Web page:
Monday, August 31, 2009

Paris Leaves Me 'Breathless'

I'm in Paris for a few days — working, conducting research and interviews.

You'll see the results of my work in the next few weeks.

In the meantime, watch 'Breathless' and see Paris in the days of Jean Seberg and Jean-Paul Belmondo. Imagine, a young college girl could get a job selling The International Herald Tribune.

A bientot! (one of these days I will find the widget on Word that spits out letters with accents.)

Happy days, amicalement, DIANE

Photos: Collection Cinema, Jean Seberg and Jean-Paul Belmondo, 'A Bout de Souffle' 1960;
Raymond Cauchetier, 1959. Editions Art et Scene, Paris.

Tuesday, August 25, 2009

DESIGNER I LOVE: Jean-Louis Deniot

Paris Design’s Brightest Young Star

In just a few fast years, interior designer Jean-Louis Deniot has become the young super-star on the Paris scene. With a dazzling roster of clients and supremely elegant and varied interior architecture and décor, the handsome and dashing Deniot has captivated discerning connoisseurs, style-conscious executives, Old Guard Parisians, hyper-chic young couples, and high-flying art collectors around the world.

I first met Jean-Louis Deniot several years ago under somewhat glam circumstances. I’d been invited to join friends to attend the Prix de Diane horse races at Chantilly. We stopped for drinks at a petit chateau Jean-Louis had designed.
The décor was chic, fresh, witty, youthful, and I was smitten. We’ve been friends ever since. I love it when young hard-working and talented designers become ragingly successful. In just a few years, Jean-Louis is working in India, Moscow, Colombia, New York, Chicago, Los Angeles, Kiev, London and all points north and west.
I dined with Jean-Louis recently at La Societe, the sleek new Christian Liagre-designed restaurant on the Left Bank. Over white asparagus and a sip or two of Champagne, we took a kaleidoscopic view into this world.

Style: Jean-Louis Deniot’s preference veers towards a rather pure neo-classical style in the spirit of Jean-Michel Frank. His priority is to create a defined interior architecture framework, which is often strewn with the important names in 20th century decorative art.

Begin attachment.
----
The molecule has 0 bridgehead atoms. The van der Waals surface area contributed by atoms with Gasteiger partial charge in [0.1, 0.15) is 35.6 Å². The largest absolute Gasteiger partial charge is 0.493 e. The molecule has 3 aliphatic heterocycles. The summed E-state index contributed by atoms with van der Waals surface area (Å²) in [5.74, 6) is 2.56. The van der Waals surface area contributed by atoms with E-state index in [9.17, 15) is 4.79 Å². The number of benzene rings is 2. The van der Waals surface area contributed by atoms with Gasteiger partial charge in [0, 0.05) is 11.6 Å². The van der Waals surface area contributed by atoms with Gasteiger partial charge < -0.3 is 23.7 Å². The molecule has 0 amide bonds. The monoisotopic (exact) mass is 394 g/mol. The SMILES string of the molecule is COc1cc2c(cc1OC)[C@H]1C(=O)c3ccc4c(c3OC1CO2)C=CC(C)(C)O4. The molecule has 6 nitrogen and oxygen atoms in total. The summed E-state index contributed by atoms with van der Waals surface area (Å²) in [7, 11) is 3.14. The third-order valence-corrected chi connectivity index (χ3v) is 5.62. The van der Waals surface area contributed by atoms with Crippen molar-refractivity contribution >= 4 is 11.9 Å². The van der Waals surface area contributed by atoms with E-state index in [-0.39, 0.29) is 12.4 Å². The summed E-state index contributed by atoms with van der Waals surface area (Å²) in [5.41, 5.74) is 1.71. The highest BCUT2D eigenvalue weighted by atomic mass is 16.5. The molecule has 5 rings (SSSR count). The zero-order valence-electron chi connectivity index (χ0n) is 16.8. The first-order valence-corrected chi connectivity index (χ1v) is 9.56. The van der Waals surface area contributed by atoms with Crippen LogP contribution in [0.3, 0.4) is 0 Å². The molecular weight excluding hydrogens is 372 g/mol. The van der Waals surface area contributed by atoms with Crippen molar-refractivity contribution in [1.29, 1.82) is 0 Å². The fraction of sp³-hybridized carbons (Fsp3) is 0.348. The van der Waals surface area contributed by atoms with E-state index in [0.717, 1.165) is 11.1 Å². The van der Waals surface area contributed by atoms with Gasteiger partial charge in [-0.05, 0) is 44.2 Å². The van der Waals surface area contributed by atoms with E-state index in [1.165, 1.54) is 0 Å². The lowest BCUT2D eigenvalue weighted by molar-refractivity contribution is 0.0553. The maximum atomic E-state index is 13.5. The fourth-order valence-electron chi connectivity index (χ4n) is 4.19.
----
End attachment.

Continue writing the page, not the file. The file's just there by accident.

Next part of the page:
The one constant in his work is the search for balance, often reflected through symmetry. “I like the design to be legible,” he said.
His style is undeniably French but with American comfort mixed in “to soften the sometimes rigid side of architecture”. In his rooms, luxury is discreet and without ostentation. Still, even in the simplest rooms there is a sense of opulence.
Like Jean-Michael Frank in the thirties, he is obsessed with rare materials. He will create a mother of pearl mosaic bathroom, a bookcase in bronze and parchment, large double doors of malachite marquetry or an office in palm-leaf paneling. Embellishments must be justified and controlled using impeccable and precise strokes.

"I like the idea that when clients arrive from a trip or from their other houses, everything is logical, beautiful, and totally thought out for them." Jean-Louis Deniot

Education: In 2000, he graduated from the prestigious Ecole Camondo and launched Cabinet Jean-Louis Deniot. Two years later, with sister Virginie, he expanded his office and finally settled in rue de Verneuil. Cabinet Jean-Louis Deniot currently employs a team of fifteen including talented architects.

Inspiration: Jean-Louis studied design history. Essential, he said. Among twentieth-century creators, he admires the austere designs of Adolph Loops for “exactness,” American Dorothy Draper for “the theatrical side to her design,” Italian Renzo Mongiardino for his “collector’s spirit,” the great François Catroux for his “sense of quality,” and today’s design-meister Peter Marino for “couture-style luxury”.

Sit down with Jean-Louis and me for a little chat:
DDS: Why the classical approach?
J-LD: Everything that is great today in art and architecture first appeared in antiquity. Every production since has been an adaptation of it, purified, more or less ornate, with different surface treatments, but the base remain. If you compare the Roman period, Louis XV, English Regency, Palladio, Ruhlman, even the fascist architecture of Mussolini (appropriating Roman Empire symbols), it is all the same background in Greece, Rome and Egypt even. In contemporary furniture, Christian Liaigre is a pared-down version of Louis XVI.
In order to have a timeless residence, you can never go wrong if you follow the ''main rules'' from antiquity.

DDS: How do you define luxury interiors?